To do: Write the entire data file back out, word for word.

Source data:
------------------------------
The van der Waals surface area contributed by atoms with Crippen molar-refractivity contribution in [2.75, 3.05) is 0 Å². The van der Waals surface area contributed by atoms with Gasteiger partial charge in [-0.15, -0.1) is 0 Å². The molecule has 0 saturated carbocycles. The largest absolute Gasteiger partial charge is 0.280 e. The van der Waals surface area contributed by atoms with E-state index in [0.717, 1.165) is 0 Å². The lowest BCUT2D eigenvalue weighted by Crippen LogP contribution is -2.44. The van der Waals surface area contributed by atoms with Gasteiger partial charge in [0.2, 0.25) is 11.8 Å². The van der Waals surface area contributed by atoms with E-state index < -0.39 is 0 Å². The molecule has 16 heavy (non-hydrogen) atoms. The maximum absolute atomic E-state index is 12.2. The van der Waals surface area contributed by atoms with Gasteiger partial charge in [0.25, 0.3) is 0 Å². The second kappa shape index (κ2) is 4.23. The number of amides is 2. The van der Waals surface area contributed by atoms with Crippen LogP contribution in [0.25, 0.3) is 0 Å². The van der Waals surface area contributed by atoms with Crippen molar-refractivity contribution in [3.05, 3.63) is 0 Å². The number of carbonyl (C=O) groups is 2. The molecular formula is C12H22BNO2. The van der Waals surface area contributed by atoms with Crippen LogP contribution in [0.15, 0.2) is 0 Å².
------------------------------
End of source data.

The van der Waals surface area contributed by atoms with Crippen molar-refractivity contribution in [2.75, 3.05) is 0 Å². The van der Waals surface area contributed by atoms with Gasteiger partial charge in [-0.15, -0.1) is 0 Å². The molecule has 0 saturated carbocycles. The largest absolute Gasteiger partial charge is 0.280 e. The van der Waals surface area contributed by atoms with E-state index in [0.717, 1.165) is 0 Å². The lowest BCUT2D eigenvalue weighted by Crippen LogP contribution is -2.44. The van der Waals surface area contributed by atoms with Gasteiger partial charge in [0.2, 0.25) is 11.8 Å². The van der Waals surface area contributed by atoms with E-state index < -0.39 is 0 Å². The molecule has 16 heavy (non-hydrogen) atoms. The maximum absolute atomic E-state index is 12.2. The van der Waals surface area contributed by atoms with Gasteiger partial charge in [0.25, 0.3) is 0 Å². The second kappa shape index (κ2) is 4.23. The number of amides is 2. The van der Waals surface area contributed by atoms with Crippen LogP contribution in [0.25, 0.3) is 0 Å². The van der Waals surface area contributed by atoms with Crippen molar-refractivity contribution in [3.05, 3.63) is 0 Å². The number of carbonyl (C=O) groups is 2. The molecular formula is C12H22BNO2. The van der Waals surface area contributed by atoms with Crippen LogP contribution in [0.15, 0.2) is 0 Å².